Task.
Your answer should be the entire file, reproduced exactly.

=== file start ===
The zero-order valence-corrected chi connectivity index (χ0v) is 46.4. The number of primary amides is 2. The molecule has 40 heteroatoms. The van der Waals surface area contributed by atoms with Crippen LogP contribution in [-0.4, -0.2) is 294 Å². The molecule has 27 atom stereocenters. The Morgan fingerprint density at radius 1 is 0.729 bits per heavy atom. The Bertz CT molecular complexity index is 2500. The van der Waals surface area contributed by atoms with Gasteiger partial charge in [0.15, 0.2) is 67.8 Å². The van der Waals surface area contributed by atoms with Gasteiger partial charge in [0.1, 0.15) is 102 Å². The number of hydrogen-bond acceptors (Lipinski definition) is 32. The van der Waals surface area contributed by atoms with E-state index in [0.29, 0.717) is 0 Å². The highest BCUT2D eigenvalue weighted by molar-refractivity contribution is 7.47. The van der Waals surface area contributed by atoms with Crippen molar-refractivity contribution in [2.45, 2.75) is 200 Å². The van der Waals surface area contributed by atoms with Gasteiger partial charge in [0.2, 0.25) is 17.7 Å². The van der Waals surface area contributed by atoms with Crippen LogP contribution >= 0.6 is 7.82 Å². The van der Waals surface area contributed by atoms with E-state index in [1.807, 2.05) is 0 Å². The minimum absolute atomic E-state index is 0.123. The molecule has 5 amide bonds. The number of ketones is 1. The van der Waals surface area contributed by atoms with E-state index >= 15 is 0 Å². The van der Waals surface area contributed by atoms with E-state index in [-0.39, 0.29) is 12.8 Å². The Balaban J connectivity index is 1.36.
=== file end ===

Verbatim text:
The zero-order valence-corrected chi connectivity index (χ0v) is 46.4. The number of primary amides is 2. The molecule has 40 heteroatoms. The van der Waals surface area contributed by atoms with Crippen LogP contribution in [-0.4, -0.2) is 294 Å². The molecule has 27 atom stereocenters. The Morgan fingerprint density at radius 1 is 0.729 bits per heavy atom. The Bertz CT molecular complexity index is 2500. The van der Waals surface area contributed by atoms with Gasteiger partial charge in [0.15, 0.2) is 67.8 Å². The van der Waals surface area contributed by atoms with Gasteiger partial charge in [0.1, 0.15) is 102 Å². The number of hydrogen-bond acceptors (Lipinski definition) is 32. The van der Waals surface area contributed by atoms with E-state index in [0.29, 0.717) is 0 Å². The highest BCUT2D eigenvalue weighted by molar-refractivity contribution is 7.47. The van der Waals surface area contributed by atoms with Crippen molar-refractivity contribution in [2.45, 2.75) is 200 Å². The van der Waals surface area contributed by atoms with Gasteiger partial charge in [0.2, 0.25) is 17.7 Å². The van der Waals surface area contributed by atoms with Crippen LogP contribution >= 0.6 is 7.82 Å². The van der Waals surface area contributed by atoms with E-state index in [1.807, 2.05) is 0 Å². The minimum absolute atomic E-state index is 0.123. The molecule has 5 amide bonds. The number of ketones is 1. The van der Waals surface area contributed by atoms with E-state index >= 15 is 0 Å². The van der Waals surface area contributed by atoms with E-state index in [-0.39, 0.29) is 12.8 Å². The Balaban J connectivity index is 1.36.